HomeTrending MLB NewsKyle Finnegan’s Splitter Is a Derivative of Elroy Face’s Forkball

Kyle Finnegan’s Splitter Is a Derivative of Elroy Face’s Forkball

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Rafael Suanes-USA TODAY Sports

Kyle Finnegan might be the most underrated closer in baseball. Flying below all but D.C. radar, the 32-year-old right-hander logged 28 saves for the Washington Nationals a year ago, and this season he has 13 saves — no one in the majors has more — to go with a 1.56 ERA. Relying primarily on a 97.3-mph fastball and an 89.8-mph splitter, he’s holding opposing hitters to a .138 average and a .259 slugging percentage in the current campaign. Finnegan’s peripherals (4.41 xERA, 4.06 FIP, 3.45 xFIP, .154 BABIP) suggest that he likely won’t remain this dominant all season, but so far, he has been on of the league’s top relievers.

His ascent to the big leagues took time. Selected in the sixth round of the 2013 draft by the Oakland Athletics out of Texas State University, Finnegan was just shy of his 29th birthday when he debuted in July 2020, seven months after he’d signed with the Nationals as a minor league free agent.

How did he go from a low-profile prospect to a high-level MLB closer?

“It’s kind of been like a slow burn for me, picking up different things and building off past experiences,” Finnegan told me prior to a recent game. “I’ve always had potential. I’ve thrown hard since I was a sophomore in college — I could run it up to 97-98 [mph] — so I really just needed the offspeed to come along. I’ve also been fortunate to be healthy throughout my career. Outside of that, I wish I could give you a rhyme or reason. I think I’ve just gotten a little better every year.”

Finnegan’s split — arguably his most important pitch — dates back to his summer in the Cape Cod League, which followed his sophomore season at Texas State in 2012. During a bullpen session, longtime Cotuit Kettleers coach Mike Roberts showed Finnegan a forkball grip and told the young pitcher about a reliever who utilized it “back in who knows when.” The pitcher was Elroy Face, who famously went 18-1 with 10 saves out of the Pittsburgh Pirates bullpen in 1959. Relying heavily on his signature offering, Face recorded 104 wins and 191 saves and made three All-Star teams over his 16-year career, from 1953-1969.

Unlike Face, Finnegan doesn’t actually throw a forkball. He initially did after learning the grip from Roberts, but it “was much slower, much more tumbling” and subsequently “kind of morphed into a splitter” once he got into pro ball. He’s fine-tuned the pitch over the years, with the primary difference being that he now throws it aggressively. Early on, it was more of a feel pitch for him — “I would try to manipulate it” — and now he “just rips it like a fastball.”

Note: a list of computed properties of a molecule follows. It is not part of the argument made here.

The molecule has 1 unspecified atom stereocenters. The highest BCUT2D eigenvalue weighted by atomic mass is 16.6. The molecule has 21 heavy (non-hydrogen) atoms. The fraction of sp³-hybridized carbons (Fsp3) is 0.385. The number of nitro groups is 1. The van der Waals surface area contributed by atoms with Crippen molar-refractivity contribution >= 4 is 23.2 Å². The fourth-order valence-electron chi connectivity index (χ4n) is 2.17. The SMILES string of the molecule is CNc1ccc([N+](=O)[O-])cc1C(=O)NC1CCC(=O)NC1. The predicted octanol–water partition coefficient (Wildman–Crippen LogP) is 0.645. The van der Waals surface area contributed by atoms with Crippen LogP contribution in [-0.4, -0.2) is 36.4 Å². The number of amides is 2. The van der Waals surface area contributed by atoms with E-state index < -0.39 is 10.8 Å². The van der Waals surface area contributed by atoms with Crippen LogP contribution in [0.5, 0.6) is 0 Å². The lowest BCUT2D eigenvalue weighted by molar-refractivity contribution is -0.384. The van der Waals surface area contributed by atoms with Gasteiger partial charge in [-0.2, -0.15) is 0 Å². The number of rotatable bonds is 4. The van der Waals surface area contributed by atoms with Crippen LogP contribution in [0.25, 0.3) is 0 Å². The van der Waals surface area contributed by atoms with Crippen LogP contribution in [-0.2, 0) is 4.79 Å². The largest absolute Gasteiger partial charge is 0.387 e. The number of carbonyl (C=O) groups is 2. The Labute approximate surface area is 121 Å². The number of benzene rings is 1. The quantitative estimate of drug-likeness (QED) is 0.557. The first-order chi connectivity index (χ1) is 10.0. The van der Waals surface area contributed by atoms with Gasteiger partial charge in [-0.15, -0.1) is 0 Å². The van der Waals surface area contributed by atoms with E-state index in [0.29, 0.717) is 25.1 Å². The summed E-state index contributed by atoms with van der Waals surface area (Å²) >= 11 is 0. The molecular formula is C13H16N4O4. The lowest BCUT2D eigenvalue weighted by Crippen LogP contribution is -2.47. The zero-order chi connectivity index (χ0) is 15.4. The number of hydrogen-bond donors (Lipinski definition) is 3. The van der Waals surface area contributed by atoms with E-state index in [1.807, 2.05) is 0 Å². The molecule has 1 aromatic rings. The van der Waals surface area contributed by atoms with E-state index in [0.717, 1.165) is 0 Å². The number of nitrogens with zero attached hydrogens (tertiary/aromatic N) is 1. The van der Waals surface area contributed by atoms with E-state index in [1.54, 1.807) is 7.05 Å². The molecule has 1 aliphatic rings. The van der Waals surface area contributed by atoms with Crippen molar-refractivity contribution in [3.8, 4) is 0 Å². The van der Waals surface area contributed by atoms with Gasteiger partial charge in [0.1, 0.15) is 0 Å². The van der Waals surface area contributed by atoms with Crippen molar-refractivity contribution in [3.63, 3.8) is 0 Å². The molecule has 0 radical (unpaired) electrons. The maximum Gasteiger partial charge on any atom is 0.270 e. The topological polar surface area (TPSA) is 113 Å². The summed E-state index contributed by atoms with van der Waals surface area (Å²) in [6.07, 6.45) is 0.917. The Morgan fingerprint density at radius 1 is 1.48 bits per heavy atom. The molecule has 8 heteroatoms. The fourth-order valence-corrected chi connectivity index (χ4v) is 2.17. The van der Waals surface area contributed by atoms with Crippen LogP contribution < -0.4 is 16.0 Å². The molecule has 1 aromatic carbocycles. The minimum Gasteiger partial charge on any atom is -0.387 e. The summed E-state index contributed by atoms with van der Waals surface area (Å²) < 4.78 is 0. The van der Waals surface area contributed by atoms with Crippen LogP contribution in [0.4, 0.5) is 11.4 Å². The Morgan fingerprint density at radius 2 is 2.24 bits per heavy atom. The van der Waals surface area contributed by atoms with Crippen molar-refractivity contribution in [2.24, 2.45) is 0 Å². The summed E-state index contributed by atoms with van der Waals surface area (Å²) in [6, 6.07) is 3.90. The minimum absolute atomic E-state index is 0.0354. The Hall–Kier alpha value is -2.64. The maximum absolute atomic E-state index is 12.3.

Which doesn’t mean that manipulation went completely out the window.

“I do [manipulate it] to some degree,” said Finnegan. “I mostly try to throw it the same way every time, although some hitters call for a little bit of a different recipe. For most guys you want to throw it on the plate and below — most guys will swing over it — but there are some left-handed hitters who will kind of run out of bat, away. With them you want more horizontal movement as opposed to just straight down.

“When it’s good, it’s like 10 [inches] horizontal and two-to-zero vert. So, it’s pretty down with a little bit of run, but depending on where you place the thumb, you can manipulate the horizontal a little bit. Typically, thumb under you get more down. If you bring the thumb up, you kind of push it horizontal a little bit more.”

Finnegan throws his splitter 26.0% of the time, making it his top secondary pitch. His arsenal also includes 68.8% four-seamers and a slider, to which he added more horizontal break over the offseason. Finnegan used to throw a “tighter, harder, cutter-slider,” but as it was essentially the same velocity as his splitter, some separation was in order. He didn’t get the horizontal break he was looking for with his new slider, but considering that it is the least used of his three pitches – only 5.2% both this year and last – he concluded that whatever additional movement he could get would be enough.

“I set out to throw a sweeper, but I couldn’t quite get enough horizontal to where it would be classified a sweeper,” explained Finnegan. “But really, I think they’re all sliders; some just go more left than others. I kind of settled somewhere in the middle. The sweeper I was trying to throw was about 80 [mph], and the slider I ultimately switched to is around 85. It still moves more left than than my older slider, and I get a little bit of depth on it as well.”

More importantly, what the Michigan-born, Texas-raised righty has been getting is ninth-inning outs on a consistent basis. Since surrendering three runs courtesy of two bombs in a March 31 loss in Cincinnati, Finnegan has made 16 appearances and allowed just one unearned run — hello Zombie runner — over 15 2/3 innings. Moreover, he’s surrendered just five hits over than span.

His attack plan when he takes the mound? Get ahead in the count.

“For anybody out there who wants to to be a better pitcher, just look at the numbers for when you’re ahead in the count,” said Finnegan. “Strike one is king, and strike two is even better. I mean, we talk about it all the time. Do you want to face Ted Williams, or do you want to face a pitcher [hitting]? That’s the difference between being behind and ahead 0-2”


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